Cleveland Browns host first OTA session of the year

(Photo by Frank Jansky / Icon Sportswire)

June is here, and so has Cleveland Browns football!

Well, sort of.

While the start of the regular season is still a few months away, OTAs are underway for the summer.

These practices have been at the center of some unnecessary drama in recent years.

Although these practices are listed as “voluntary”, players are generally expected to attend, except in the event of contractual disputes or something of that nature.

That mindset changed a bit over the past year with COVID-19 in the background and activities being delayed or canceled altogether.

This summer will likely produce more controversy between players, teams and their fans.

Who goes for the Browns?

As the first day of media availability is not before Wednesday, we will have to wait another day for really find out who attends OTAs for Cleveland.

So far a star, defensive end Myles Garrett, was noted as present on Tuesday.

It seems to fit the mold of Garrett who has been a workaholic since day one in Northeast Ohio.

Baker Mayfield was reportedly absent from practice on Tuesday, but nothing is official about that.

For youngsters trying to make an impact in the league, showing up for OTAs is usually in their best interest.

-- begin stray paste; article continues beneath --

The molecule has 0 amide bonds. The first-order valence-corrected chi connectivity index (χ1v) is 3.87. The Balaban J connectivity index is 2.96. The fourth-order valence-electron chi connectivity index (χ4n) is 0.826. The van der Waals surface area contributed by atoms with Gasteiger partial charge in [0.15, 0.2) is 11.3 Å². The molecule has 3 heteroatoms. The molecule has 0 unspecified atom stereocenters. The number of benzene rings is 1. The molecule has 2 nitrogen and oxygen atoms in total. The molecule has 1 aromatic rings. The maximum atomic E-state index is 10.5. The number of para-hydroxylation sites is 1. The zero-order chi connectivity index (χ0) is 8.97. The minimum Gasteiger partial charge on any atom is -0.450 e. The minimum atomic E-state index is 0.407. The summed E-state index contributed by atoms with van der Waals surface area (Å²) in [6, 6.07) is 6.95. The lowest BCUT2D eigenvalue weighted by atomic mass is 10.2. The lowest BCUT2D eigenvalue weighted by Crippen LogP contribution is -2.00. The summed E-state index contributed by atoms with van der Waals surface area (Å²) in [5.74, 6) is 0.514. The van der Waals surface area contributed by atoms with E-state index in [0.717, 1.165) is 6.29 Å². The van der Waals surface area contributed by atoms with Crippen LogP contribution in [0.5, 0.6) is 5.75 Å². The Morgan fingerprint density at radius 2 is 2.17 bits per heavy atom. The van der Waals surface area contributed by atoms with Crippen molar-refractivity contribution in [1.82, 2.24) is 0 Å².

It’s not the end of a career, but attending “voluntary” events will never be bad.

The main question is whether or not the stars of the team will show up.

Odell beckham Jr. has collected much of this conversation since joining the Browns.

In the summer of 2019, OBJ dropped out of OTAs after day one, which former coach Freddie Kitchens publicly opposed.

With last summer thrown in the league-wide trash, speculation about attendance will have to be answered during this week.

Does it matter?

Opinions about the importance of OTA will almost always differ depending on who you talk to.

Despite the Kitchens explosion in 2019, the majority of coaches don’t seem to weigh too heavily on the matter.

Maybe in private there is a passion for these sessions, but most coaches fail to make it known publicly.

The reasoning why players don’t fall in love with OTAs has been clarified.

Most players keep in great shape when away from the team and enjoy the extra time with friends and family.

Would the extra reps and time spent with teammates be beneficial?

Maybe, but the negative attitude towards OTAs can make that questionable.

The Packers, for example, have so far missed most of their offensive stars.

Considering the offseason drama they’ve endured, maybe it’s for the best.

As tradition has it, the overreaction to OTAs will come from a certain sect of social media.

It also goes both ways, as stars shouldn’t be showered with praise on others for showing up to these practices.

It doesn’t seem likely that Myles Garrett would parade around Baker Mayfield to be at OTA.

When the ball is kicked on the opening weekend, debates over who turned up in early June become irrelevant.




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